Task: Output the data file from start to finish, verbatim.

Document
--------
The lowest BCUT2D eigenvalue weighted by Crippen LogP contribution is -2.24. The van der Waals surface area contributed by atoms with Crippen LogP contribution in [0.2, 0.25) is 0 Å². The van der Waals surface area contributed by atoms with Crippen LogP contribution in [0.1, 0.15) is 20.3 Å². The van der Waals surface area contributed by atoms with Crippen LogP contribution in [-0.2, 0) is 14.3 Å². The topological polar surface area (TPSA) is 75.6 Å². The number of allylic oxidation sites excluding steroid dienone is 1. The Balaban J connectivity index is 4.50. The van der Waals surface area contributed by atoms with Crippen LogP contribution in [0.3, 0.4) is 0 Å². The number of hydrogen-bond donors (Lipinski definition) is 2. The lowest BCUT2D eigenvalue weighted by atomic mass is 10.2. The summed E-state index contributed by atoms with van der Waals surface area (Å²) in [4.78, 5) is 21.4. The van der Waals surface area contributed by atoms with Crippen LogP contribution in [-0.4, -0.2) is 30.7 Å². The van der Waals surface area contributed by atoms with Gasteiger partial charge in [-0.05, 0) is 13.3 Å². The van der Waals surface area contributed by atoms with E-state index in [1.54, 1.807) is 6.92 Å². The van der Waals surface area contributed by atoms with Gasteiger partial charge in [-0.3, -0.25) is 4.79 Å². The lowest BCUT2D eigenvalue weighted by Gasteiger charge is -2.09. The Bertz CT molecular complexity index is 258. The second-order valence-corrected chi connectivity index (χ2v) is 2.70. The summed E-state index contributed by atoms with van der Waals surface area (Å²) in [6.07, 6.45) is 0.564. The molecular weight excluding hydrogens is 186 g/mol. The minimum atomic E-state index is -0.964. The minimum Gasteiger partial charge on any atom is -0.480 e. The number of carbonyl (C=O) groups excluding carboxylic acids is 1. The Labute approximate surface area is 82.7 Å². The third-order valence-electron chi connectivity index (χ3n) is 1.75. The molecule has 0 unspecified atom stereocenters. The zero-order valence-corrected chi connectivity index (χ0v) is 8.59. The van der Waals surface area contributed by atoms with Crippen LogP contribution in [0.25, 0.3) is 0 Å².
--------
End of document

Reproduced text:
The lowest BCUT2D eigenvalue weighted by Crippen LogP contribution is -2.24. The van der Waals surface area contributed by atoms with Crippen LogP contribution in [0.2, 0.25) is 0 Å². The van der Waals surface area contributed by atoms with Crippen LogP contribution in [0.1, 0.15) is 20.3 Å². The van der Waals surface area contributed by atoms with Crippen LogP contribution in [-0.2, 0) is 14.3 Å². The topological polar surface area (TPSA) is 75.6 Å². The number of allylic oxidation sites excluding steroid dienone is 1. The Balaban J connectivity index is 4.50. The van der Waals surface area contributed by atoms with Crippen LogP contribution in [0.3, 0.4) is 0 Å². The number of hydrogen-bond donors (Lipinski definition) is 2. The lowest BCUT2D eigenvalue weighted by atomic mass is 10.2. The summed E-state index contributed by atoms with van der Waals surface area (Å²) in [4.78, 5) is 21.4. The van der Waals surface area contributed by atoms with Crippen LogP contribution in [-0.4, -0.2) is 30.7 Å². The van der Waals surface area contributed by atoms with Gasteiger partial charge in [-0.05, 0) is 13.3 Å². The van der Waals surface area contributed by atoms with E-state index in [1.54, 1.807) is 6.92 Å². The van der Waals surface area contributed by atoms with Gasteiger partial charge in [-0.3, -0.25) is 4.79 Å². The lowest BCUT2D eigenvalue weighted by Gasteiger charge is -2.09. The Bertz CT molecular complexity index is 258. The second-order valence-corrected chi connectivity index (χ2v) is 2.70. The summed E-state index contributed by atoms with van der Waals surface area (Å²) in [6.07, 6.45) is 0.564. The molecular weight excluding hydrogens is 186 g/mol. The minimum atomic E-state index is -0.964. The minimum Gasteiger partial charge on any atom is -0.480 e. The number of carbonyl (C=O) groups excluding carboxylic acids is 1. The Labute approximate surface area is 82.7 Å². The third-order valence-electron chi connectivity index (χ3n) is 1.75. The molecule has 0 unspecified atom stereocenters. The zero-order valence-corrected chi connectivity index (χ0v) is 8.59. The van der Waals surface area contributed by atoms with Crippen LogP contribution in [0.25, 0.3) is 0 Å².